Your first sample is taken at $t=0$ (the electronic sampling process itself takes about a micro second or less, so ignore it compared to an hour of sampling-period!). Then your second sample arrives at $1$ hour later and your third (and final) sample arrives at $2$ hours later.

Hence your $3$ samples long observation takes $D = (3-1) \cdot 1 = 2$ hours long. As soon as you take your last (third) sample, you shut down the sampling system. You do not wait one more hour (one more sampling interval) after taking your last sample.

And this methodology of calculation is exactly on par with calculating distances within crystal lattice structures. What's the distance between N atoms? What's the total length of N atoms (regularly placed on x-dimension) ?

Nevertheless, in the literature, you can find expressions involving $D = N \cdot T_s$. Some applications may require that; i.e., block based signal processing, DFT, sample rate conversion make use of such a viewpoint, which is justified in their processing of data blocks one after other.

To understand why $D = N \cdot T_s$ may be used in DFT analysis, consider the following example. Assume you have long data set, such as $4 \cdot N$ samples, divided into 4 blocks of $N$ samples; i.e, you will have 4 blocks of $N$ samples each. The blocks are adjacent, their sample orders are (1,N) ,(N+1,2N) , (2N+1,3N) , (3N+1,4N). The sample $N+1$ belongs to second block, but the duration of first block is measured beginning from the sample 1 up to sample N+1. Because, the duration between the samples N and N+1 belongs to the first block, and this explains why the duration of that block is taken as $D = N \cdot T_s$. However, for the last block of samples (3N+1,4N), the duration will be $(N-1)\cdot Ts$, as there are no more adjacent blocks.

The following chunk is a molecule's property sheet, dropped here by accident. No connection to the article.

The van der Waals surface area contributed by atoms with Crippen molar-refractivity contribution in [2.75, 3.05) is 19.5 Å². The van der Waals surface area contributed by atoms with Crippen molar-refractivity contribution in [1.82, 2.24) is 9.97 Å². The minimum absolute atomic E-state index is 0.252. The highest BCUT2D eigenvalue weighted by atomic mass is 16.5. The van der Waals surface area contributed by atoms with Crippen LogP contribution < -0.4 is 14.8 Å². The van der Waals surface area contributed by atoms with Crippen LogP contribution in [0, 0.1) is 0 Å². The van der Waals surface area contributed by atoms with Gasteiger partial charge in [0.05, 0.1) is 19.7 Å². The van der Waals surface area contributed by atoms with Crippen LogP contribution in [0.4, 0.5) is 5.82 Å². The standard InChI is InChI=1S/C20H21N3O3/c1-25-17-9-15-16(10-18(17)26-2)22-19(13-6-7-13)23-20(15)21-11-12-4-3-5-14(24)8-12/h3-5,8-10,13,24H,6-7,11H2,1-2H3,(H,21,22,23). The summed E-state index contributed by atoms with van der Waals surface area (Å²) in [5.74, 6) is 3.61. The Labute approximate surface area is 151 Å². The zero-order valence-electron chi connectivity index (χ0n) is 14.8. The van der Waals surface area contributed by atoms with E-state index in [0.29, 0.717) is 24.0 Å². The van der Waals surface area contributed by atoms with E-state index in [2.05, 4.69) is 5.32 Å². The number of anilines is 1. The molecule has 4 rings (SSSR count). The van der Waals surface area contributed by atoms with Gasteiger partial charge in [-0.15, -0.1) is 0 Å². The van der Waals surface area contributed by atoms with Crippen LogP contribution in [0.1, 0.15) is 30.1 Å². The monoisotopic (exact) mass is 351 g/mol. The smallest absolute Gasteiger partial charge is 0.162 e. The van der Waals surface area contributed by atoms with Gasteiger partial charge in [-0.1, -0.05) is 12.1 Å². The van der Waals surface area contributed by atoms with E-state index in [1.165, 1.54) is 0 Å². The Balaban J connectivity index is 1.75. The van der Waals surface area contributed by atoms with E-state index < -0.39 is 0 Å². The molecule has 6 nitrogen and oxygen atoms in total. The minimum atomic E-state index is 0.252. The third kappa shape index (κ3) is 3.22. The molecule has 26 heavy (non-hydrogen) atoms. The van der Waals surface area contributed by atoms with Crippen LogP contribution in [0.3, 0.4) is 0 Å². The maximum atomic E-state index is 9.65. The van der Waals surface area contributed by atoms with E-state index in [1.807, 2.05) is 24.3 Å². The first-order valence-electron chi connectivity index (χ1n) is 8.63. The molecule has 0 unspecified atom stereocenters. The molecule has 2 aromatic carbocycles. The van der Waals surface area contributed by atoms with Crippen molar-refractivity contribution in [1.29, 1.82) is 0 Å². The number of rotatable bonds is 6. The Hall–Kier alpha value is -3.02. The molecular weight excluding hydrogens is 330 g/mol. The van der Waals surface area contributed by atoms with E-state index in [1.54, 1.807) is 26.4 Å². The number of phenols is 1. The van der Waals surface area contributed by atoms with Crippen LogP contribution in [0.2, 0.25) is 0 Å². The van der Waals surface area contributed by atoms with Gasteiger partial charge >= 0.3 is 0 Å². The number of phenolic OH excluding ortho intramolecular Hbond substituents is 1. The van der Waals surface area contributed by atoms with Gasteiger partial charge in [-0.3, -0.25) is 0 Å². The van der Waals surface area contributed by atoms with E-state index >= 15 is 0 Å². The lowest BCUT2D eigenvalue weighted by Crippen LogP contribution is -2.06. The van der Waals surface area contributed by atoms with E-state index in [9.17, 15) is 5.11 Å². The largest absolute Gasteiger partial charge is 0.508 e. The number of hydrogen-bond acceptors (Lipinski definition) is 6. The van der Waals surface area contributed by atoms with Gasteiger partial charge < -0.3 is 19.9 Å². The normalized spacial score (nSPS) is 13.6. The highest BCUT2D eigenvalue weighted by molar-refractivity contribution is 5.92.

Last but not least, this is a topic of debate. :-)

  • $\begingroup$ Thanks for the confirmation, but why the frequency step in DFT = 1/N*delta(t)? I haven't much of crystal structure myself, but my interest is in improving chromatography peak shapes using FT methods. $\endgroup$
    – ACR
    Commented Nov 21, 2020 at 21:37
  • $\begingroup$ @M.Farooq editted... $\endgroup$
    – Fat32
    Commented Nov 21, 2020 at 22:04
  • $\begingroup$ Interesting analysis. So you think this is still open ended? In all DFT analysis, I checked, especially the old classical tutorials from 1960s, they take total duration as N*delta t. $\endgroup$
    – ACR
    Commented Nov 22, 2020 at 0:11
  • $\begingroup$ No the concept of duration is not open ended, instead, what is open ended is the precise meaning of the term frequency resolution... you may just use the duration to be N x Ts, but you cannot be sure what the exact consequence of the numbers you get to reresent the freq-resolution as a result. $\endgroup$
    – Fat32
    Commented Nov 22, 2020 at 0:35
  • $\begingroup$ A friend emailed me to convince that the total duration of a signal can also be understood from sampling rate as well. If our sampling rate is 10 Hz, and we collect data for 1 sec starting for 0, and a sine wave of 1 Hz, we will see 11 points. The 11th point exactly at 1 s. But that last 11th point belongs to the next cycle. By definition, we should have 10 data points in a second. However, the dilemma is that the total duration is then (11-1)*0.1= 1 sec. The total duration is then (N-1)*Ts. $\endgroup$
    – ACR
    Commented Nov 22, 2020 at 0:46